“We will continue and increase our military support, continue providing arms to Ukraine, and we will study, we will adopt, new restrictive measures – both personal and sectorial,” Borrell said.
The exact details on those new sanctions must still be determined, he said. The agreement reached in New York, which he said was unanimous, was a “political” one.
“Some hours after Putin’s speech, it was a matter of sending a powerful political message,” he said. “They will not shake our determination. They will not shake our resolve, our unity, to stand by Ukraine.”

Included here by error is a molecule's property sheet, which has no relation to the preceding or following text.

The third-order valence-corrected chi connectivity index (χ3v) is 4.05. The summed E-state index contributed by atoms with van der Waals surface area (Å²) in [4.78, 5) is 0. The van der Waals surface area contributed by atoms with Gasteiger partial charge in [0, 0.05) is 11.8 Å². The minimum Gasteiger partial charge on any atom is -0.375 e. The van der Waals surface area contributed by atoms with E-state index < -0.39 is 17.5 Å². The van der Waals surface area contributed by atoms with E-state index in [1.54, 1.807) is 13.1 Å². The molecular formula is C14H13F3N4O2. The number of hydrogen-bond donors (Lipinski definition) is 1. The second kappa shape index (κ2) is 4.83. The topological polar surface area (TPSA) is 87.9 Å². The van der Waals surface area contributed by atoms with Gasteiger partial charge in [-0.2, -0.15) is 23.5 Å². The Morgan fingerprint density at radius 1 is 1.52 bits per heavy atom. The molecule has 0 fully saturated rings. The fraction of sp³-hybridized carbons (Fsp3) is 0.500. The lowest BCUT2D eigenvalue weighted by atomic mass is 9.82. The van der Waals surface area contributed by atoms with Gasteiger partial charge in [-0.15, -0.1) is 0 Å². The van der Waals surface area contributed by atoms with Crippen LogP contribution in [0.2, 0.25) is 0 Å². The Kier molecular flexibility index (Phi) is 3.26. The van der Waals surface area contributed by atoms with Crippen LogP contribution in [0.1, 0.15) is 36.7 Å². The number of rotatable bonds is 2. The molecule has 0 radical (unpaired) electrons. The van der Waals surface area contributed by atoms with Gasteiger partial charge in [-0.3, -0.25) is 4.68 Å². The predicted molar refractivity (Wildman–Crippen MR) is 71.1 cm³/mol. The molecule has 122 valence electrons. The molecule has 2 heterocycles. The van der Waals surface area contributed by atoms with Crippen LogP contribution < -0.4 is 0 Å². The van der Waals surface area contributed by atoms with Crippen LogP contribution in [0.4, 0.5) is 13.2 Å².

He said that he was confident that “unanimous agreement” would be possible for the new sanctions package.
“It’s clear that Putin is trying to destroy Ukraine,” he said.
“In line with the United Nations charter, and international law, Ukraine is exercising its legitimate right to defend itself against Russian aggression, to regain full control of its territory, and has the right to liberate occupied territories within its internationally recognized borders. And for that, we will continue supporting Ukraine’s efforts, the provision of military equipment, as long as it takes.”